The six fluvial reaches (F1–F6) selected for examining the downstream behavior of flood waves in the middle Araguaia encompass the five geomorphic segments defined in a previous article by the authors [15]. These segments were established by statically grouping 19 reaches with relatively uniform morphological attributes, such as channel and valley gradients (measured in cm/km) and the degree of floodplain development, indicated by the entrenchment ratio, a metric derived from the ratio of floodplain width to channel width, as described by Polvi et al. [24]. Channel planform metrics like sinuosity and anabranching indexes were also incorporated [15]. By considering these elements, we explored the role of channel and floodplain morphology in controlling the translation and attenuation of flood peaks, addressing another crucial research question in our study.
Five flood metrics, namely peak discharge ratio (QpR), slope of the rising limb (S), flood wave celerity (c), water volume (V), and coefficient of overflow hydrograph asymmetry (υ), were employed to characterize the flood events and their corresponding flood types along the study site. The first two metrics, QpR and S, were adapted from Spellman et al. [25]. QpR quantifies the attenuation or intensification of flood peaks between consecutive reaches as the ratio of peak discharge observed at the downstream to the upstream stations. The slope of the rising limb (S) in m3s−1/day, represents the average rate of flood rise from overflow to the peak discharge, calculated as the difference between the hydrograph peak (Qp) and bankfull discharge (Qbf) divided by the number of days between them. Flood wave celerity (c), measured in m/s, indicates the speed at which peak flows propagate downstream and is determined by dividing the river reach length (m) by the peak-to-peak travel time (s) between the upstream and downstream stations [26]. Water volume (V) in km3 was derived using the ‘add_daily_volume()’ function from the fasstr package, a Flow Analysis Summary Statistics Tool for R [27]. This function converts daily mean discharges into daily volumetric flows. The annual and monthly summarized volume permitted us to evaluate the overall net changes in flow along F4 (for more detailed information on the utilization and interpretation of this metric, please refer to the subsequent sections). It was also calculated cumulatively to estimate the average total overflows of station hydrographs. Finally, the coefficient of overflow hydrograph asymmetry (υ) was calculated as the ratio of the duration of the flood overflows in the rising phase to the duration of the flood overflows in the recession phase [28].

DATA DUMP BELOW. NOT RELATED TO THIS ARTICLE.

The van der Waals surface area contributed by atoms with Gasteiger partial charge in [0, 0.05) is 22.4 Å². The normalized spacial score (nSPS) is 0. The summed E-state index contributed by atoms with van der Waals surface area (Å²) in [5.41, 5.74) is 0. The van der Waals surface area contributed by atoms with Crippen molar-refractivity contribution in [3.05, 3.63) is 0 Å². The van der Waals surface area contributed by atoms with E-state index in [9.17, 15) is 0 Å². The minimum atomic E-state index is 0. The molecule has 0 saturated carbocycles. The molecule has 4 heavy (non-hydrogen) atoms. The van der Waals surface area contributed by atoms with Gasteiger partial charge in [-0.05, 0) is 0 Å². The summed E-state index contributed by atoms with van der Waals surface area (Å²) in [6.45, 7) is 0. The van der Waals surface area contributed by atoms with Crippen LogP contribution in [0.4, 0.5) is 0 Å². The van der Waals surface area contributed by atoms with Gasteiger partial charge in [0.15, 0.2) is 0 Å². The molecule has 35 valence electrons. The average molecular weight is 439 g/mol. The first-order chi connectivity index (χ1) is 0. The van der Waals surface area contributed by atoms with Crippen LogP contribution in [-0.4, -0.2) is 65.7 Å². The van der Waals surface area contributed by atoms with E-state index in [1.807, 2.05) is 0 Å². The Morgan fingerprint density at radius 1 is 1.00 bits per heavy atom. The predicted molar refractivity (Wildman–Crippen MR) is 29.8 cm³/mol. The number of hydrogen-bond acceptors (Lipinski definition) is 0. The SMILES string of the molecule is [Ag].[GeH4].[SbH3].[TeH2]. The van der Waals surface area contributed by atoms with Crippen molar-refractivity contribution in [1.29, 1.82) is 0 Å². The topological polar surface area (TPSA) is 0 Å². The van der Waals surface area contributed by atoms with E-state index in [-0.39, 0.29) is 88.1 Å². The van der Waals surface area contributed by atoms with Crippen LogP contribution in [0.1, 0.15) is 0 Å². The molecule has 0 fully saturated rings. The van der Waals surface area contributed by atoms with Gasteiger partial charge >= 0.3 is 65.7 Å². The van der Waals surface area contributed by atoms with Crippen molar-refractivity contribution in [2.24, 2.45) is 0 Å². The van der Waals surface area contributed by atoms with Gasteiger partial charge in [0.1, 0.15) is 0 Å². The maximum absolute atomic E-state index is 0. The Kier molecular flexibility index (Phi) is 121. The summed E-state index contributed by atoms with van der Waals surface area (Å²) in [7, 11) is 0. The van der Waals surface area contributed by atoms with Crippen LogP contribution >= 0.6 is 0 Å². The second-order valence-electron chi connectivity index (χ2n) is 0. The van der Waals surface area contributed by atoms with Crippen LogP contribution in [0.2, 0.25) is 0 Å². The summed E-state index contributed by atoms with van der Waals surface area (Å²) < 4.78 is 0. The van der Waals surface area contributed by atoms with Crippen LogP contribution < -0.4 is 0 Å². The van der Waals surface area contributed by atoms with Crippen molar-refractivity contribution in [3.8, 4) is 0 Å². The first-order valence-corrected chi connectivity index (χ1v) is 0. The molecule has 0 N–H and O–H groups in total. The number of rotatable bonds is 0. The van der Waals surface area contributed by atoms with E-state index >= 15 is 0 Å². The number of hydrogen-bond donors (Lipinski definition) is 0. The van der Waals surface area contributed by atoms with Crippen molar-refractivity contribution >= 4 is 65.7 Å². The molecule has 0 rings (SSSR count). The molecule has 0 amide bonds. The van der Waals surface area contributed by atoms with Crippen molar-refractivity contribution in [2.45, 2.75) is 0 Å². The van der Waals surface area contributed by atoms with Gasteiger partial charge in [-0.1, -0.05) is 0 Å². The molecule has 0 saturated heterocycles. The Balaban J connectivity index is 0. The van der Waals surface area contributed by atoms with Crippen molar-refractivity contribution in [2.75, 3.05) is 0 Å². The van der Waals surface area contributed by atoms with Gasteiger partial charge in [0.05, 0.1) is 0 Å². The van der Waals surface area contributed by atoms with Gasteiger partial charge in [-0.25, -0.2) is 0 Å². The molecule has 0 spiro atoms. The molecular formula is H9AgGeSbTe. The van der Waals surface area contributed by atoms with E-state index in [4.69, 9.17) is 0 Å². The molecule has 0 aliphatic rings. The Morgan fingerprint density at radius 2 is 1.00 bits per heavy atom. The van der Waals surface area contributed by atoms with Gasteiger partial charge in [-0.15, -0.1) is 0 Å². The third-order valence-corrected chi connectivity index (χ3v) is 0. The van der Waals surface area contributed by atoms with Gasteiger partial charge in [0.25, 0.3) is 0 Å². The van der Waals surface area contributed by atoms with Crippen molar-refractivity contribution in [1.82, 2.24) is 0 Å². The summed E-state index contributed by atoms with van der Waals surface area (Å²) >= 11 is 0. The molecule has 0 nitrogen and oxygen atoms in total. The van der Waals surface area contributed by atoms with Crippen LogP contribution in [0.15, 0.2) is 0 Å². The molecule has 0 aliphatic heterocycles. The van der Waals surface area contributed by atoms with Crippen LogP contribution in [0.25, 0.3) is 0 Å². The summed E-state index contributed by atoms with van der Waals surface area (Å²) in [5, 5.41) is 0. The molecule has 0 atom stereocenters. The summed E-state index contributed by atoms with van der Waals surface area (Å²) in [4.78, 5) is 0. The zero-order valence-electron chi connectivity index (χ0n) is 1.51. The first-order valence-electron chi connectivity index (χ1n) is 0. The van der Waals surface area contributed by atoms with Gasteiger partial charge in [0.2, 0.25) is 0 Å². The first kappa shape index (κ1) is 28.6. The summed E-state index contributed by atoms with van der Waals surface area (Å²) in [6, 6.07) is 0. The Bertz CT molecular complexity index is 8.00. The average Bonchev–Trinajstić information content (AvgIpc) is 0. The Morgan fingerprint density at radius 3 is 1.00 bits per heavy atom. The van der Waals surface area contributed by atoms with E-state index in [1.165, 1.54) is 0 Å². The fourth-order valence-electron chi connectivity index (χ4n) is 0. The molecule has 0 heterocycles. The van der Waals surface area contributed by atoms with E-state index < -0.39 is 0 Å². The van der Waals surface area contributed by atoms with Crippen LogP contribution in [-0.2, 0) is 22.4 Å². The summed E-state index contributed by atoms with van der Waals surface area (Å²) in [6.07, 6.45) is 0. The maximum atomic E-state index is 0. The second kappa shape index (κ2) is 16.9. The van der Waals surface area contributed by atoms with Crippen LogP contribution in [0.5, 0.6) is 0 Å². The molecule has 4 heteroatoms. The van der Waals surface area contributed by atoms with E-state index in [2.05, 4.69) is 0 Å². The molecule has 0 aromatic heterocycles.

3.4. Statistical Analysis

The hydrological data management and its statistical analysis were conducted using the RStudio IDE [29]. Before performing each statistical analysis, we assessed the normality of data distribution using the Shapiro–Wilk test with a significance level of 5%.
We employed the Spearman Rank correlation method to define the significance, strength, and direction of the relationships between QpR values and peak discharges observed at the upstream station. A significance level of p < 0.05 was set, and the Spearman’s Rho (ρ) correlation coefficient was categorized as low (<0.39), moderate (0.4–0.59), or strong (0.6–1).
We performed regression analysis to describe the relationships between the water volume inflows/outflows in F4 and the volume losses to the Javaés River. The overall quality of the fitted model was evaluated using R2, Residual Standard Error (RSE), and the p-value (t-test). A high value of R2 (ranging from 0 to 1) indicates a good correlation, while a small RSE suggests a well-fitted model. The significance of the predictor on the response variable was set at p < 0.05.
A one-way analysis of variance (ANOVA) was applied to assess the significance of differences among the flood-type groups. For statistically significant results (p < 0.05), we applied Tukey’s HSD test for post hoc pairwise comparisons to identify the specific locations where significant differences (p < 0.05). Additionally, we employed a two-way ANOVA to investigate the hypotheses related to the main factors and potential interactions that influence the notable peak discharge changes observed in F2 and F3.

4. Results

4.1. The Flood Types in the Middle Araguaia River

We characterized the floods in the middle Araguaia River based on the magnitude of the maximum annual flood peaks in Aruanã and downstream flood wave transmission modes. In our study, we built upon and adapted the classification schemes proposed by previous authors [8,23]. As a result, annual flood events were grouped into 5 distinct flood types (Figure 2).